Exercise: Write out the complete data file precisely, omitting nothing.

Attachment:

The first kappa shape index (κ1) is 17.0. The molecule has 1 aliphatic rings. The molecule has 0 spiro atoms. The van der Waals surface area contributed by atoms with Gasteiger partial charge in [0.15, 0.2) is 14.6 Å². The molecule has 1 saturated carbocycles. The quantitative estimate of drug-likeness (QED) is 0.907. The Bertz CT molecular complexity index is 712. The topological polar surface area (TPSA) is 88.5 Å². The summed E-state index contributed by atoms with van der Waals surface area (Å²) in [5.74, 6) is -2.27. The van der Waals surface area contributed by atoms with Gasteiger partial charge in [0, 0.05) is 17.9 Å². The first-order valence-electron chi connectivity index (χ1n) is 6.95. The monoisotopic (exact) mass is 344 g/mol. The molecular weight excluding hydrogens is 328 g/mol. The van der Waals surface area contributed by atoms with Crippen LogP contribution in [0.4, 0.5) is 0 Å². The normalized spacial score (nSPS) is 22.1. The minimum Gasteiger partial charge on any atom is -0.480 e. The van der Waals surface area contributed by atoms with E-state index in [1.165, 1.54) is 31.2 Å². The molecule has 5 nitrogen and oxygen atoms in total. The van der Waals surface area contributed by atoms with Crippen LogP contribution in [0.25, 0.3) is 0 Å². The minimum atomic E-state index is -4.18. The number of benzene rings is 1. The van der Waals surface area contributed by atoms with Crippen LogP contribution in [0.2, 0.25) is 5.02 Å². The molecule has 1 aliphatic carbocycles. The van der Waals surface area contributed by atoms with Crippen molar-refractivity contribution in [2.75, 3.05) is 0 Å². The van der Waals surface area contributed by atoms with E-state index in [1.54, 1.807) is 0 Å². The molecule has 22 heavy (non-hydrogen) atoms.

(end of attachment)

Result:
The first kappa shape index (κ1) is 17.0. The molecule has 1 aliphatic rings. The molecule has 0 spiro atoms. The van der Waals surface area contributed by atoms with Gasteiger partial charge in [0.15, 0.2) is 14.6 Å². The molecule has 1 saturated carbocycles. The quantitative estimate of drug-likeness (QED) is 0.907. The Bertz CT molecular complexity index is 712. The topological polar surface area (TPSA) is 88.5 Å². The summed E-state index contributed by atoms with van der Waals surface area (Å²) in [5.74, 6) is -2.27. The van der Waals surface area contributed by atoms with Gasteiger partial charge in [0, 0.05) is 17.9 Å². The first-order valence-electron chi connectivity index (χ1n) is 6.95. The monoisotopic (exact) mass is 344 g/mol. The molecular weight excluding hydrogens is 328 g/mol. The van der Waals surface area contributed by atoms with Crippen LogP contribution in [0.4, 0.5) is 0 Å². The normalized spacial score (nSPS) is 22.1. The minimum Gasteiger partial charge on any atom is -0.480 e. The van der Waals surface area contributed by atoms with E-state index in [1.165, 1.54) is 31.2 Å². The molecule has 5 nitrogen and oxygen atoms in total. The van der Waals surface area contributed by atoms with Crippen LogP contribution in [0.25, 0.3) is 0 Å². The minimum atomic E-state index is -4.18. The number of benzene rings is 1. The van der Waals surface area contributed by atoms with Crippen LogP contribution in [0.2, 0.25) is 5.02 Å². The molecule has 1 aliphatic carbocycles. The van der Waals surface area contributed by atoms with Crippen molar-refractivity contribution in [2.75, 3.05) is 0 Å². The van der Waals surface area contributed by atoms with E-state index in [1.54, 1.807) is 0 Å². The molecule has 22 heavy (non-hydrogen) atoms.